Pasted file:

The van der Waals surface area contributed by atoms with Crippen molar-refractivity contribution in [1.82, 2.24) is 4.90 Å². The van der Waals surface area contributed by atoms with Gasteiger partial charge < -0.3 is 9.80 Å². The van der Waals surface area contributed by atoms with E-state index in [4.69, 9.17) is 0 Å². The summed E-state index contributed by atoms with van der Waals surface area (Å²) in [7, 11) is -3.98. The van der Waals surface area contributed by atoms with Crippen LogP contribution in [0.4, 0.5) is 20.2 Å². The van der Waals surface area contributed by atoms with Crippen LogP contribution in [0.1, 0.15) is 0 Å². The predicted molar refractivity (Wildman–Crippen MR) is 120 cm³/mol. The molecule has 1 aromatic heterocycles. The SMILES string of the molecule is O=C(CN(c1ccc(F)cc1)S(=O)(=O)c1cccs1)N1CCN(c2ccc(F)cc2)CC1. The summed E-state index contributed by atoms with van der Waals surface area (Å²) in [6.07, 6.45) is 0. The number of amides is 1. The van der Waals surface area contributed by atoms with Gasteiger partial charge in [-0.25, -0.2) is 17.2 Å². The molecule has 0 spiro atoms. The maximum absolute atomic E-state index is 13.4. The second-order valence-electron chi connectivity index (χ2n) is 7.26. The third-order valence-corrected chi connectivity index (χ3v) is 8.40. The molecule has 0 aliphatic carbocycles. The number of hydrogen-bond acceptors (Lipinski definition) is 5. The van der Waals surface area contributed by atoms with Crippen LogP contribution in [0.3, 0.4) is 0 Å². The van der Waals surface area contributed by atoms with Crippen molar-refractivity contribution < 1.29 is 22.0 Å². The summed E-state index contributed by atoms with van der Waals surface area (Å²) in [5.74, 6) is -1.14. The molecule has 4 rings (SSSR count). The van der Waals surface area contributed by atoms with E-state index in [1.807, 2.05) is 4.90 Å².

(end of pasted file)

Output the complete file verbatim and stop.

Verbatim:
The van der Waals surface area contributed by atoms with Crippen molar-refractivity contribution in [1.82, 2.24) is 4.90 Å². The van der Waals surface area contributed by atoms with Gasteiger partial charge < -0.3 is 9.80 Å². The van der Waals surface area contributed by atoms with E-state index in [4.69, 9.17) is 0 Å². The summed E-state index contributed by atoms with van der Waals surface area (Å²) in [7, 11) is -3.98. The van der Waals surface area contributed by atoms with Crippen LogP contribution in [0.4, 0.5) is 20.2 Å². The van der Waals surface area contributed by atoms with Crippen LogP contribution in [0.1, 0.15) is 0 Å². The predicted molar refractivity (Wildman–Crippen MR) is 120 cm³/mol. The molecule has 1 aromatic heterocycles. The SMILES string of the molecule is O=C(CN(c1ccc(F)cc1)S(=O)(=O)c1cccs1)N1CCN(c2ccc(F)cc2)CC1. The summed E-state index contributed by atoms with van der Waals surface area (Å²) in [6.07, 6.45) is 0. The number of amides is 1. The van der Waals surface area contributed by atoms with Gasteiger partial charge in [-0.25, -0.2) is 17.2 Å². The molecule has 0 spiro atoms. The maximum absolute atomic E-state index is 13.4. The second-order valence-electron chi connectivity index (χ2n) is 7.26. The third-order valence-corrected chi connectivity index (χ3v) is 8.40. The molecule has 0 aliphatic carbocycles. The number of hydrogen-bond acceptors (Lipinski definition) is 5. The van der Waals surface area contributed by atoms with Crippen LogP contribution in [0.3, 0.4) is 0 Å². The van der Waals surface area contributed by atoms with Crippen molar-refractivity contribution < 1.29 is 22.0 Å². The summed E-state index contributed by atoms with van der Waals surface area (Å²) in [5.74, 6) is -1.14. The molecule has 4 rings (SSSR count). The van der Waals surface area contributed by atoms with E-state index in [1.807, 2.05) is 4.90 Å².